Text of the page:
Sitting Franklin County Municipal Judge Craig Hellmann will be sworn in as a circuit judge at 11 a.m. Tuesday, Dec. 26, leaving a vacancy at the county for the first time since the court was established five years ago.
Hellmann was appointed to the 20th Judicial Circuit by Missouri Gov. Eric Greitens to fill the seat of former Presiding Judge Gael Wood, who retired in October.
Presiding Judge Ike Lamke will now select the county municipal judge replacement to serve throughout 2018.
According to Franklin County Counselor Mark Vincent, the new county municipal judge must come from a small pool of sitting municipal judges currently serving cities in the 20th Judicial Circuit encompassing Franklin, Gasconade and Osage counties.
With several of those judges serving multiple municipalities, Judge Lamke will have only seven candidates to choose from.
Vincent said the county will miss its last municipal court proceedings in December, but expects the new municipal judge to be named and sworn in by early January.
As of Jan. 1, Franklin County will have six municipal courts, Gasconade County will have five and Osage County will have two.
In addition to the county itself, the cities of New Haven, Pacific, St. Clair, Sullivan and Union will operate municipal courts in 2018.
David Arand serves as municipal judge in Union and St. Clair, Dan Leslie in Pacific, Scott Fulford in New Haven and Dan Randazzo in Sullivan.
In Gasconade County, the cities of Bland, Hermann, Owensville and Rosebud will have municipal courts.
David Baylard presides in Hermann and Owensville, Joe Purchske presides in West Sullivan and Rosebud, and Kenneth Brison is the municipal court judge in Bland.
After a state Supreme Court ruling in September 2016, imposing new rules on municipal courts, the cities of Washington, Berger, Gasconade and Gerald decided to disband their courts.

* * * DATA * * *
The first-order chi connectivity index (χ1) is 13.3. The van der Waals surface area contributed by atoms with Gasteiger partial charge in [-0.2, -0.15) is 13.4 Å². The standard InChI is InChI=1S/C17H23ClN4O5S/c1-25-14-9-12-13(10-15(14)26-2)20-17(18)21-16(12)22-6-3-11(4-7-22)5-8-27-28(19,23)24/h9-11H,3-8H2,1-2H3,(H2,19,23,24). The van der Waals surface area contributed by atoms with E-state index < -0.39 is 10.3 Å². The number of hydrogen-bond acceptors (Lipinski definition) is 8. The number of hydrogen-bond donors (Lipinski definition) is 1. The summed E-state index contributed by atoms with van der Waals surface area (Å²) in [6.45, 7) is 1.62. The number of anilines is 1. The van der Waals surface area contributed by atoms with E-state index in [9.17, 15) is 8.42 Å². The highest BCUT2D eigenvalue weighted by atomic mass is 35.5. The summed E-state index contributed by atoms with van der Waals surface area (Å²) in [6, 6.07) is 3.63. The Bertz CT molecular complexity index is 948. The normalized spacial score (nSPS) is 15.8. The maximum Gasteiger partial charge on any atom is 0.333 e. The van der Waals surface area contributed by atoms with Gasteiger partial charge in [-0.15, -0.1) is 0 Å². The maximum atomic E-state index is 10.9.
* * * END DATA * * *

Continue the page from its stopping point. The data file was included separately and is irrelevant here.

The “Rule 37” imposes new segregations of powers and staffing requirements, among other stipulations.
It requires the municipal court to be in a separate facility than the city’s police department and stipulates that a dedicated court clerk be available 30 hours a week to accept payments, and the employee cannot be employed by another city department.
By disbanding their courts all municipal violations, including city ordinances and speeding tickets, for those communities are handled in the circuit courts.
Business also picked up significantly at the county municipal court this year with 450 more tickets written this year in Franklin County than all of 2016.
According to county municipal court records, as of Nov. 13, 3,831 tickets had been written either by sheriff’s deputies or for planning and zoning or building violations. In 2016, the combined total was 3,388.
Of the tickets this year, 70 were planning and zoning violations and 10 were building violations.
The remaining 363 were written by sheriff’s deputies and then disposed through the county municipal court, which thus far has opened 4,717 cases in 2017.
About 50 percent pay the ticket by mail. Another 40 percent get a lawyer or show up in court and the other 10 percent give no response at all.
Vincent said he expects the municipal court cases to increase even more in 2018 due to more commercial vehicle violations being ticketed.